Crunching down the soggy North Beach alley
2 am Frisco fog overhead
drunken old bum pissing on the grimy wall.
I was going to walk on
but the sound of his stream
triggered my own beer-filled bladder
What the hell, I thought
and joined him at the wall,
as if at an old Paris pissoir.
So two drunks,
one old, one getting there fast
My feet spread wide so as not to get splashed,
I blurt: “Did you know this alley is named for a famous writer?”
He looked over at me
as if this was an everyday setting for small talk
“Oh yeah?” Who that?”
“Jack Kerouac,” I answer. “The 'King of the Beats.'”
“Hunh,” he grunted, shaking himself off. “Never heard of the shithead.”
“Good for you,” I said. “He never heard of you either.”
“Maybe so, who gives a damn,” he belched.
“How about this,” I continued,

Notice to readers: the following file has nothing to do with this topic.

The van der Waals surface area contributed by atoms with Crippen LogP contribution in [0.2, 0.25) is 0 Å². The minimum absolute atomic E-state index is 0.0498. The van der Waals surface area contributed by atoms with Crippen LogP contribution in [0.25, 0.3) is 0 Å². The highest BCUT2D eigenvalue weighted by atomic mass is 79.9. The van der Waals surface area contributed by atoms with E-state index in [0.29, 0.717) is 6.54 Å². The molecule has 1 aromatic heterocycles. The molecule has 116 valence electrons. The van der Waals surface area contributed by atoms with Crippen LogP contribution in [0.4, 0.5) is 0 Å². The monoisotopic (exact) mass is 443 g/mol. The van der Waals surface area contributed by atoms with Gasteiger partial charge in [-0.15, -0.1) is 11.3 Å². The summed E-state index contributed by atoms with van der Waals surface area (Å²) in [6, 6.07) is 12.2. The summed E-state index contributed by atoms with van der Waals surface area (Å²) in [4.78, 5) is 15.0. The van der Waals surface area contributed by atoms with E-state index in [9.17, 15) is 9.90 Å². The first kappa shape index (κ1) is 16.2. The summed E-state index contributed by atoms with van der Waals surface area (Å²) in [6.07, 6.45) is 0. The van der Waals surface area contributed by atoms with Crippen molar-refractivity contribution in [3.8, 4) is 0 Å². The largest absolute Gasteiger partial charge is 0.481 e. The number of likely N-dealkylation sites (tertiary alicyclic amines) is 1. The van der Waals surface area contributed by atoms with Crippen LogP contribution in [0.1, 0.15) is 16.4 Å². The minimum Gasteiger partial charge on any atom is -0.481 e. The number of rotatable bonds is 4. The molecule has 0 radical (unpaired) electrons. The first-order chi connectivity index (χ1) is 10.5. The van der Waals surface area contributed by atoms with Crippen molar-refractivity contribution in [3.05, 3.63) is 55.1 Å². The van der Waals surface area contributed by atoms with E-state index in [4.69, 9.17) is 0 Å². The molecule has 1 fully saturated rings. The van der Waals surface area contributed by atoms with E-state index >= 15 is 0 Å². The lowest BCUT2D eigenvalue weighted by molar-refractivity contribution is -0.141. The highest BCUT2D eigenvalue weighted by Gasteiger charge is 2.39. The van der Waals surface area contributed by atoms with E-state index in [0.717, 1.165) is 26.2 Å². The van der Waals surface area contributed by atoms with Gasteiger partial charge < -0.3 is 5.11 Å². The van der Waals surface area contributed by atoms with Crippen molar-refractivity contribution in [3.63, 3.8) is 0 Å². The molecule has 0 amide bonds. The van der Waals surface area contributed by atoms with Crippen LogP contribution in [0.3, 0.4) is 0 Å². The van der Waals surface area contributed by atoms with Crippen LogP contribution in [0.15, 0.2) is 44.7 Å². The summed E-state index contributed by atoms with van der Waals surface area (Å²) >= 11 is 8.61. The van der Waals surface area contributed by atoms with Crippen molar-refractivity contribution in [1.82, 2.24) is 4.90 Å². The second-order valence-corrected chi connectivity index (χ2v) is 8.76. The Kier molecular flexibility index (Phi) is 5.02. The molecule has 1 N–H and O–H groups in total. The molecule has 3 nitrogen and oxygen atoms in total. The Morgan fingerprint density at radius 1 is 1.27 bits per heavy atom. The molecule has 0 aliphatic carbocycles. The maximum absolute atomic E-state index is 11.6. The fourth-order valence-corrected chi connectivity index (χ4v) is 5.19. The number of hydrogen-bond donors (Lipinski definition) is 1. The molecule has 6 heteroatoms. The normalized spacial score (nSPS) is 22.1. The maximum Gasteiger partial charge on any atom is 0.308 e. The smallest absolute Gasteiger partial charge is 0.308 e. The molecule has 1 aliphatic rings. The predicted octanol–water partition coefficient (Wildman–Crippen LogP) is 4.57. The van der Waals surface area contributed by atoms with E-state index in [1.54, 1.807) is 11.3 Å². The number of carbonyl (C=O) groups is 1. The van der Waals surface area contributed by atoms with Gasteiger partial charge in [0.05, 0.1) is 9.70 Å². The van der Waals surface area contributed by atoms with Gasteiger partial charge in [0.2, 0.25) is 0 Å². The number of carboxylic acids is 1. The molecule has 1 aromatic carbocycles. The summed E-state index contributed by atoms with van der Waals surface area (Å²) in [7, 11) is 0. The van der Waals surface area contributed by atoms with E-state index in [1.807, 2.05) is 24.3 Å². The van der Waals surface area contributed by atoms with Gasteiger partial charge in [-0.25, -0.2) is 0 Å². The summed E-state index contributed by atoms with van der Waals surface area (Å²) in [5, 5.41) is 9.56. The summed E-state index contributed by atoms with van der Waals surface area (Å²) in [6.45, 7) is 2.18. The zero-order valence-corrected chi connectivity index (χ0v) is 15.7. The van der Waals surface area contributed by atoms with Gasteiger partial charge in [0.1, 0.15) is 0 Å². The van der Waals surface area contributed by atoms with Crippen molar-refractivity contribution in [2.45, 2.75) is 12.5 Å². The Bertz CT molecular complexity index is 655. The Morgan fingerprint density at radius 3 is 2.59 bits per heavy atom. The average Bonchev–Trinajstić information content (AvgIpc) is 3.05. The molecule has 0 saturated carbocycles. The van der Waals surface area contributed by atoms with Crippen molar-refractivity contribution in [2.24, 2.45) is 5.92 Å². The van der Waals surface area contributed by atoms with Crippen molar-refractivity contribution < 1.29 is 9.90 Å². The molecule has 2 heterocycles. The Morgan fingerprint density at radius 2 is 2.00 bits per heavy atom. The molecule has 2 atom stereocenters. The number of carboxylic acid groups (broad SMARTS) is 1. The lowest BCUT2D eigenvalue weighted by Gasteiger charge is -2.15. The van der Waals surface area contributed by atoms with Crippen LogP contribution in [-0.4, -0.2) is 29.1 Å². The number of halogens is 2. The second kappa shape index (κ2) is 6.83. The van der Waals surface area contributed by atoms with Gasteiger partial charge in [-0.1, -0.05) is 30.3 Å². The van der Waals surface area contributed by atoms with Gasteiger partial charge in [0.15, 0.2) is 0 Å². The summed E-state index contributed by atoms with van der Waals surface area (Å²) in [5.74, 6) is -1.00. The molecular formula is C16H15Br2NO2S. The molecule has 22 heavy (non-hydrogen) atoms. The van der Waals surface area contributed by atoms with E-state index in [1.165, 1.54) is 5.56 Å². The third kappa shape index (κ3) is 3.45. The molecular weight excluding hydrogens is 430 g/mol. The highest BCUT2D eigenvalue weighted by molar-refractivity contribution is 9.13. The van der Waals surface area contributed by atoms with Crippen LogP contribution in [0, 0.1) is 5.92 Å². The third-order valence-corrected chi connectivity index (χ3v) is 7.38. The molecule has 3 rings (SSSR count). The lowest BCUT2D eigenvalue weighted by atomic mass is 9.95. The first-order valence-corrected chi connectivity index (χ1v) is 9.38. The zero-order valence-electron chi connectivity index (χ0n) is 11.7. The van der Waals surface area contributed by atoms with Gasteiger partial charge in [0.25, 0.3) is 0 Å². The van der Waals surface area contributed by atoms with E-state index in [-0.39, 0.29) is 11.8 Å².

“This wall we're pissing on belongs to a famous bookstore,
owned by a famous poet.”
“And who's that?”
He didn't sound interested.
“Lawrence Ferlinghetti,” I replied. “The Poet Laureate of San Francisco.”
“Hmmph,” he mumbled, zipping. “Never heard of him either. But you know what?”
“What?” I said, finishing too.
“Great poets die in steaming pots of shit.”
I had no reply to that.
He grunted again and walked towards Chinatown.
I went the other way
The bookstore was still open
Nothing else to do, I went in.
Forty years too late,
beatniks sat scribbling in the dim light
too cheap to buy anything.
Drunk young professionals,
losers in the nightly meat market,
kicked out of the bars at closing time
but afraid to go home alone
nodded off against bookshelves.
All surrounded by a million words going unmolested.
On a strange unbidden whim,
I went looking:
Auden, Bowles, Brautigan...
Bukowski: “Tales of Ordinary Madness.”
Sounds familiar, I thought,
and sat down to read, too cheap to buy
and there on the Contents page:
“Great Poets Die In Steaming Pots of Shit.”
“Aha,” I said aloud:
“Fooled me, old bastard.”